Culture & Creative IndustriesNews

This summer, Watts Contemporary Gallery will present Greenwich Printmakers at 40, an exhibition celebrating the esteemed London art group’s 40th anniversary. The show will feature prints by all 35 members, many of which have been newly created in response to the architecture, history and natural surroundings of Watts Gallery – Artists’ Village.


The exhibition will show the Greenwich Printmakers’ incredible range of styles and techniques, from collagraphy to lithography, wood engraving to solar plate gravure, aquatint to photoetching. Greenwich Printmakers at 40 will be the only show – in a series of exhibitions celebrating the group’s 40th year – to include work made specially in response to its gallery setting.


Based in their vibrant Greenwich Market gallery, Greenwich Printmakers Association is one of the longest running co-operatives in the UK. Formed in January 1979 by a small group of artist-printmakers, the Association’s membership now extends throughout London. The group regularly shows at prestigious exhibitions throughout the UK, including the annual Summer Exhibition at the Royal Academy of Arts, RE Masters and the National Original Print Exhibition at Bankside Gallery, plus shows at the National Theatre and the Barbican.


This one-off collaboration with Watts Contemporary Gallery includes work by artists who have taken inspiration from the Artists’ Village, its story, its buildings and its people. Among them, Kit Boyd draws on the history of G F Watts’s activism for the protection of birds to create ethereal scenes of the Victorian master painter, at home among the wildlife of Compton; Ann Burnham highlights the architectural and agricultural history of the Artists’ Village in sweeping scenes that tell Compton’s remarkable story, and Peter Luty prints patterns reminiscent of Mary Watts’s Arts & Crafts designs onto shimmering watercolour backgrounds.


The exhibition also presents work by Tammy Mackay, whose highly-detailed, quirky animal prints use an intricate combination of photopolymer plates and hand-drawn or hand-coloured chine-collé. Architectural structures, geometry, pattern, and the effects of colour and light on landscape are explored in New Zealand printmaker Jennifer Jokhoo’s work. Jokhoo’s carefully hand-cut reduction linocuts convey the rich colour and quiet beauty of the British countryside.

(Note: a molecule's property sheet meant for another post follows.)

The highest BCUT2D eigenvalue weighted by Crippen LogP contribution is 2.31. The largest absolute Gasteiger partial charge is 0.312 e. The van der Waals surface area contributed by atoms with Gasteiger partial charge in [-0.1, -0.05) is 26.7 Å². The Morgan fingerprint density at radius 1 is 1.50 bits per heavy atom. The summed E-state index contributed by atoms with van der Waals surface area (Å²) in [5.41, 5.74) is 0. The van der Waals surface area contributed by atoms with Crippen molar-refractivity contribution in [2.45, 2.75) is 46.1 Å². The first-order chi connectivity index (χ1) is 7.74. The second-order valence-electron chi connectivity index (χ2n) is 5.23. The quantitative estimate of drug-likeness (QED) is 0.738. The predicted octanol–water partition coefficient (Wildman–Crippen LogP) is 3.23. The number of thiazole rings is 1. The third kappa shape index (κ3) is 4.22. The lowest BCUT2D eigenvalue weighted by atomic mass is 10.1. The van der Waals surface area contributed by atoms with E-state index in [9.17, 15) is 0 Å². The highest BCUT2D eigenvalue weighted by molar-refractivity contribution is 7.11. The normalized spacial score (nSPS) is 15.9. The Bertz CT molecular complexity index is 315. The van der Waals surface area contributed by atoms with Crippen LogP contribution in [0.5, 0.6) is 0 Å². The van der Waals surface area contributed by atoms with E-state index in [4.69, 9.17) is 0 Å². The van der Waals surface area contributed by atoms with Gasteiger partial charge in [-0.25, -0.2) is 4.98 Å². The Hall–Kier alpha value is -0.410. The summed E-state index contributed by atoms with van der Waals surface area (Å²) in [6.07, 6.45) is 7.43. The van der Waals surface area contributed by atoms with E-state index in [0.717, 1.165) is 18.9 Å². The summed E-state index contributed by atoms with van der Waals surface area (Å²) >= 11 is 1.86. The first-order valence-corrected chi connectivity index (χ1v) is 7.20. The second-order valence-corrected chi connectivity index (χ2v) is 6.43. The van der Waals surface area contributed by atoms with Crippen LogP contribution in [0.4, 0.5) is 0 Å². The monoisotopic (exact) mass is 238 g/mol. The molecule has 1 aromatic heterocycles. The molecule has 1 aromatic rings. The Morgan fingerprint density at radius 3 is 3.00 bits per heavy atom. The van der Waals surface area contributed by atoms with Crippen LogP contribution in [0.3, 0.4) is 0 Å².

Greenwich Printmakers at 40 will be opened on 4 July by Anita Klein, a former member of Greenwich Printmakers Association who has since served as the president of the Royal Society of Painter-Printmakers.


On Saturdays throughout July and August, visitors can meet some of the exhibiting artists at Watts Contemporary Gallery. There will be live demonstrations with opportunities to learn more about different printmaking techniques at drop-in master classes led by the Greenwich Printmakers. The summer programme of courses and workshops is designed to respond to Greenwich Printmakers at 40: participants can learn how to linocut using two or three colour reduction with Greenwich Printmaker, Jennie Ing, and discover colour mixing in delicate chine-collé with Greenwich Printmaker, Sally McKay.


Greenwich Printmaker, Kit Boyd, says:


“Greenwich Printmakers are thrilled to be celebrating our 40th anniversary with this special show at Watts Contemporary Gallery. It has been a joy for our members to create new and exciting prints in response to the Wattses’ inspirational legacy, and the “Art for All” ethos of the Artists’ Village.”


Alistair Burtenshaw, Director of Watts Gallery Trust, says:


“Greenwich Printmakers at 40 is an amazing opportunity for Watts Contemporary Gallery to show works newly made in response to our Collection, our history and our local landscape. I am delighted that we can be a part of the co-operative’s 40th year celebrations, and look forward to seeing the diverse range of techniques, styles and subjects the Printmakers are so well known for.”


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